fringe economies and community response in US and EU

fringe economies and community response in US and EU

“I have a vision for San Diego and that vision is about walkable, livable communities, not big, mega-structures that inhibit people’s lives,” said Councilman Tony Young. – newrules.org

“There were 4,500 pawnshops in the United States in 1985; now there are almost 12,000, including outlets owned by five publicly traded chains. In 2005 the three big chains — Cash America International (a.k.a Cash America Pawn and Super- Pawn), EZ Pawn, and First Cash — had combined annual revenues of nearly $1 billion. Cash America is the largest pawnshop chain, with 750 locations; the company also makes payday loans through its Cash America Payday Advance, Cashland, and Mr. Payroll stores. In 2005, Cash America’s revenues totaled $594.3 million.” Living in America’s Fringe Economy By Howard Karger,
“Somewhere along the line our country has changed from one based upon a strong sense of community and fairness to an ‘I’ve got mine so eff you’ attitude. Americans have been sold a bill of goods for a couple of generations now and it’s been financed by the liquidation of assets and overextended credit. Tens of millions that think of themselves as middle class and above the rabble are but one or two ugly blows from being in a financial trap with no easy way out. They have borrowed and leveraged everything to keep up with the Joneses and are living way beyond their real means. All the things laid out in the article above are examples of a culture based upon greed, selfishness & denial” ( reader response Posted by: NoPCZone on Dec 29, 2006 2:01 AM)   

13% of the US population falls below federal poverty threshold. Sixteen per cent of EU citizens are at risk of poverty, say the latest 2005 Eurostat figures, 55 to 72 million. In Finland, one of the richest EU countries 600.000 citizens (12%) fall below the EU net income per single adult poverty line of EUR 975 per month (2004 figures). Many of the financial strategies in these dependent situations revolve around borrowing, lending, leading up to debts which brings financial penalties resulting in even more borrowing. As such, this was never a new situation. In the last decade, however, in many rich industrial countries, the fringe economy which is characterized by excessive fees for financial services is growing so fast that according to Professor Karger “in an important sense the sector is no longer “fringe” at all: more and more, large mainstream financial corporations are behind the high-rate loans that anxious customers in run-down storefronts sign for on the dotted line:”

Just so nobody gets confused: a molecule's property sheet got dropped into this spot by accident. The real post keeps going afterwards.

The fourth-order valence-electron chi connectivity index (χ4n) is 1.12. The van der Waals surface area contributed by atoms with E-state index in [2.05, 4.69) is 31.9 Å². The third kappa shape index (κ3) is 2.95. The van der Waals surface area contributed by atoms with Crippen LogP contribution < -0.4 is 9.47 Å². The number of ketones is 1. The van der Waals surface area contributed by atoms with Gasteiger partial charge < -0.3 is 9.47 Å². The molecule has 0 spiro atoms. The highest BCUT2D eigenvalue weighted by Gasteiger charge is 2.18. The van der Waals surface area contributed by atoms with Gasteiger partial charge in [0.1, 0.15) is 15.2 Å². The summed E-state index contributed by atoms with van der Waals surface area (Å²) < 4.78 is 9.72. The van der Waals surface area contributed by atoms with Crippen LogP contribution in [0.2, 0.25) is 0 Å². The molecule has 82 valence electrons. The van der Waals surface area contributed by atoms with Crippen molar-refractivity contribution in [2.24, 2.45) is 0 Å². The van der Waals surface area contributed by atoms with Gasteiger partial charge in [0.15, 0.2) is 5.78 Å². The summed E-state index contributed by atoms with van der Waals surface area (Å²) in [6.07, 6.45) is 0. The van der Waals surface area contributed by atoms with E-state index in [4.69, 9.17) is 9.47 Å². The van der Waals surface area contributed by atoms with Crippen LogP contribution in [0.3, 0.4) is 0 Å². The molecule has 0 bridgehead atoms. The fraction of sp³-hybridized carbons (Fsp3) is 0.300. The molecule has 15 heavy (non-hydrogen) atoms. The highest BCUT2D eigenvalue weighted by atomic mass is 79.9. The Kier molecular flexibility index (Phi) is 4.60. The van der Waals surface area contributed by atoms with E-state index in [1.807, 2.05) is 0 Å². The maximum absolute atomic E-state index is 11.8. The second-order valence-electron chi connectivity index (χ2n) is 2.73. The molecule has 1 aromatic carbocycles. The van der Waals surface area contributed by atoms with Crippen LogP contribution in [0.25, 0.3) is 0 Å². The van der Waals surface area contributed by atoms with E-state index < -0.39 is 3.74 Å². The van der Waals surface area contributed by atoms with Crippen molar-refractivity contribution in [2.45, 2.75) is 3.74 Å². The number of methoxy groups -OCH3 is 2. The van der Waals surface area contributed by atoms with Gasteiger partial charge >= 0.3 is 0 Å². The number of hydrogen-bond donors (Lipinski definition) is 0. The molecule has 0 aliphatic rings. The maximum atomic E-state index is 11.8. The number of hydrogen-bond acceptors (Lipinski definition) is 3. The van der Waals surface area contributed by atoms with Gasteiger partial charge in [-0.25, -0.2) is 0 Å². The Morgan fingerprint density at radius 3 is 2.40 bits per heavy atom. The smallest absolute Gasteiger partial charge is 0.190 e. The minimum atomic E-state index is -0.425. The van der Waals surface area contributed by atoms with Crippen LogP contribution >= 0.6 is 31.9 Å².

“Ron Cook is a department manager at a Wal-Mart store in Atlanta. Maria Guzman is an undocumented worker from Mexico; she lives in Houston with her three children and cleans office buildings at night. Marty Lawson works for a large Minneapolis corporation. (The names have been changed to protect the privacy of the individuals.) What do these three people have in common? They are all regular fringe economy customers.”
Currently there are 33,000 check-cashing and payday loan stores, just two parts of the fringe economy, in the USA, “more than the all the McDonald’s and Burger King restaurants and all the Target, J.C. Penney, and Wal-Mart retail stores in the United States combined”. As a possible strategy against further growth of the fringe economy Karger argues for more “community-based lending institutions modeled on the Grameen Bank or on local cooperatives.” There seems a powerful link between the rise in the past two decades of mega retailers and the rise of the fringe economy. Local governments hesitate more and more to welcome the supercenters unequivocally. The San Diego City Council, for example, recently voted against the construction of supercenters- over 90,000 square feet – effectively preventing Wal-Mart and Target from opening in the city. In Big-Box Swindle Stacy Mitchell shows how since 2000, “over 200 big-box development projects have been halted by groups of ordinary citizens, and scores of towns and cities have adopted laws that favor small-scale, local business development which limit the proliferation of chains.” In Europe the anti globalization movement found a new focal point on issues of work, low wages, temporary jobs, flexjobs in the Stop Précarité movement (2000), culminating in the withdrawal of the CPE – making it easier to fire workers under 26 – by the Villepin government after huge protests and nation wide strikes. Le Monde commented “that “précarité” was going to be a central issue in the upcoming 2007 presidential elections.”

Published in: on June 5, 2007 at 12:12 pm  Leave a Comment  

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